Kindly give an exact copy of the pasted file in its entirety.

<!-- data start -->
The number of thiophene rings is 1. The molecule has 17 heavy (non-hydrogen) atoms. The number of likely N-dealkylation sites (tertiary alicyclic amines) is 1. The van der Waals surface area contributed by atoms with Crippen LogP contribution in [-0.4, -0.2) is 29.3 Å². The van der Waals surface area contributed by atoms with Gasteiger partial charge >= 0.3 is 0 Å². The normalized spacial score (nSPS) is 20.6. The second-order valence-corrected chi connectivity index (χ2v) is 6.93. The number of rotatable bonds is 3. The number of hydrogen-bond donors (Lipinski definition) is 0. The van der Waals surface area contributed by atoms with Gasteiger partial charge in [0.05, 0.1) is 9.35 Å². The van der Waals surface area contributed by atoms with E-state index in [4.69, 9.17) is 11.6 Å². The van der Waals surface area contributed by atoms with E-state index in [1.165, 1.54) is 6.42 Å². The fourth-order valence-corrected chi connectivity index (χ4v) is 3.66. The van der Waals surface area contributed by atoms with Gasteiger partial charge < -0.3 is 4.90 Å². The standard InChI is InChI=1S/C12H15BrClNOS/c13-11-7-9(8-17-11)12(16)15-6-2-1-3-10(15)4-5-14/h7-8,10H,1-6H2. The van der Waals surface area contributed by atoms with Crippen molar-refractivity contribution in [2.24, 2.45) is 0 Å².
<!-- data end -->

The number of thiophene rings is 1. The molecule has 17 heavy (non-hydrogen) atoms. The number of likely N-dealkylation sites (tertiary alicyclic amines) is 1. The van der Waals surface area contributed by atoms with Crippen LogP contribution in [-0.4, -0.2) is 29.3 Å². The van der Waals surface area contributed by atoms with Gasteiger partial charge >= 0.3 is 0 Å². The normalized spacial score (nSPS) is 20.6. The second-order valence-corrected chi connectivity index (χ2v) is 6.93. The number of rotatable bonds is 3. The number of hydrogen-bond donors (Lipinski definition) is 0. The van der Waals surface area contributed by atoms with Gasteiger partial charge in [0.05, 0.1) is 9.35 Å². The van der Waals surface area contributed by atoms with E-state index in [4.69, 9.17) is 11.6 Å². The van der Waals surface area contributed by atoms with E-state index in [1.165, 1.54) is 6.42 Å². The fourth-order valence-corrected chi connectivity index (χ4v) is 3.66. The van der Waals surface area contributed by atoms with Gasteiger partial charge < -0.3 is 4.90 Å². The standard InChI is InChI=1S/C12H15BrClNOS/c13-11-7-9(8-17-11)12(16)15-6-2-1-3-10(15)4-5-14/h7-8,10H,1-6H2. The van der Waals surface area contributed by atoms with Crippen molar-refractivity contribution in [2.24, 2.45) is 0 Å².